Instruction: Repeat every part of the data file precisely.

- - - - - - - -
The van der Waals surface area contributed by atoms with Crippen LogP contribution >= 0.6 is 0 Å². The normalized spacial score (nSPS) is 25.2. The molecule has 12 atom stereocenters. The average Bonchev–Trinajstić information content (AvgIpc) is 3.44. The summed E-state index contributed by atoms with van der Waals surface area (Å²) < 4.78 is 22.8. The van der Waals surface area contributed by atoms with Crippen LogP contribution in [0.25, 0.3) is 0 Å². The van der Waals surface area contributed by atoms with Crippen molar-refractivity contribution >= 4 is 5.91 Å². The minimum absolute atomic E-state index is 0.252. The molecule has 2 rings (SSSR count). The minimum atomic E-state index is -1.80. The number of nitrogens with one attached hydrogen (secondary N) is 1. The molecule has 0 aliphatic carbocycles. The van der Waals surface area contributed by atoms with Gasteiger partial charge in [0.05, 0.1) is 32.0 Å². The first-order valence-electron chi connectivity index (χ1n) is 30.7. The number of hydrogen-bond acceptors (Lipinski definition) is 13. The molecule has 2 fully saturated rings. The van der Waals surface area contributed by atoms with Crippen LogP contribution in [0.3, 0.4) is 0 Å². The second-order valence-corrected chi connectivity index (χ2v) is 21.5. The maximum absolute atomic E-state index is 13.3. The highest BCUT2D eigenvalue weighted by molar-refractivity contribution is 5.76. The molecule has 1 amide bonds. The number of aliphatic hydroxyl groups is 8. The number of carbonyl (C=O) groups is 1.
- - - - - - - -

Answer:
The van der Waals surface area contributed by atoms with Crippen LogP contribution >= 0.6 is 0 Å². The normalized spacial score (nSPS) is 25.2. The molecule has 12 atom stereocenters. The average Bonchev–Trinajstić information content (AvgIpc) is 3.44. The summed E-state index contributed by atoms with van der Waals surface area (Å²) < 4.78 is 22.8. The van der Waals surface area contributed by atoms with Crippen LogP contribution in [0.25, 0.3) is 0 Å². The van der Waals surface area contributed by atoms with Crippen molar-refractivity contribution >= 4 is 5.91 Å². The minimum absolute atomic E-state index is 0.252. The molecule has 2 rings (SSSR count). The minimum atomic E-state index is -1.80. The number of nitrogens with one attached hydrogen (secondary N) is 1. The molecule has 0 aliphatic carbocycles. The van der Waals surface area contributed by atoms with Gasteiger partial charge in [0.05, 0.1) is 32.0 Å². The first-order valence-electron chi connectivity index (χ1n) is 30.7. The number of hydrogen-bond acceptors (Lipinski definition) is 13. The molecule has 2 fully saturated rings. The van der Waals surface area contributed by atoms with Crippen LogP contribution in [0.3, 0.4) is 0 Å². The second-order valence-corrected chi connectivity index (χ2v) is 21.5. The maximum absolute atomic E-state index is 13.3. The highest BCUT2D eigenvalue weighted by molar-refractivity contribution is 5.76. The molecule has 1 amide bonds. The number of aliphatic hydroxyl groups is 8. The number of carbonyl (C=O) groups is 1.